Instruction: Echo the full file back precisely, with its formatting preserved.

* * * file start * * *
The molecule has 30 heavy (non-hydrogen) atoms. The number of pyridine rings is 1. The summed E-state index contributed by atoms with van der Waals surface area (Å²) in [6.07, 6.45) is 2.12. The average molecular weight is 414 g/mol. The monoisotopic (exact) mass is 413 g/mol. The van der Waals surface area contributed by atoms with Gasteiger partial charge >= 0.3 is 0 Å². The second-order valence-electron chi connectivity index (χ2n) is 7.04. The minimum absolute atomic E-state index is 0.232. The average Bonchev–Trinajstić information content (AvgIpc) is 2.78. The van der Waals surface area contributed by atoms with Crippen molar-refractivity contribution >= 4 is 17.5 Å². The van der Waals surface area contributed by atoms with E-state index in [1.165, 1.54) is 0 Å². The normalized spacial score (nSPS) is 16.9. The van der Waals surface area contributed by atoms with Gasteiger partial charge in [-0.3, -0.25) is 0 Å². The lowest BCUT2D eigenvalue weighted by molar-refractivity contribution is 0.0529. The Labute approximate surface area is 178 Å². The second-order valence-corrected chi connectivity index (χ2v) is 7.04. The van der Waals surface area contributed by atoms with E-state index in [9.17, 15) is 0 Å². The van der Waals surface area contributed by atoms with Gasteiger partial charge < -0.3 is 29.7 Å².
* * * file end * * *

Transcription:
The molecule has 30 heavy (non-hydrogen) atoms. The number of pyridine rings is 1. The summed E-state index contributed by atoms with van der Waals surface area (Å²) in [6.07, 6.45) is 2.12. The average molecular weight is 414 g/mol. The monoisotopic (exact) mass is 413 g/mol. The van der Waals surface area contributed by atoms with Gasteiger partial charge >= 0.3 is 0 Å². The second-order valence-electron chi connectivity index (χ2n) is 7.04. The minimum absolute atomic E-state index is 0.232. The average Bonchev–Trinajstić information content (AvgIpc) is 2.78. The van der Waals surface area contributed by atoms with Crippen molar-refractivity contribution >= 4 is 17.5 Å². The van der Waals surface area contributed by atoms with E-state index in [1.165, 1.54) is 0 Å². The normalized spacial score (nSPS) is 16.9. The van der Waals surface area contributed by atoms with Gasteiger partial charge in [-0.3, -0.25) is 0 Å². The lowest BCUT2D eigenvalue weighted by molar-refractivity contribution is 0.0529. The Labute approximate surface area is 178 Å². The second-order valence-corrected chi connectivity index (χ2v) is 7.04. The van der Waals surface area contributed by atoms with E-state index in [9.17, 15) is 0 Å². The van der Waals surface area contributed by atoms with Gasteiger partial charge < -0.3 is 29.7 Å².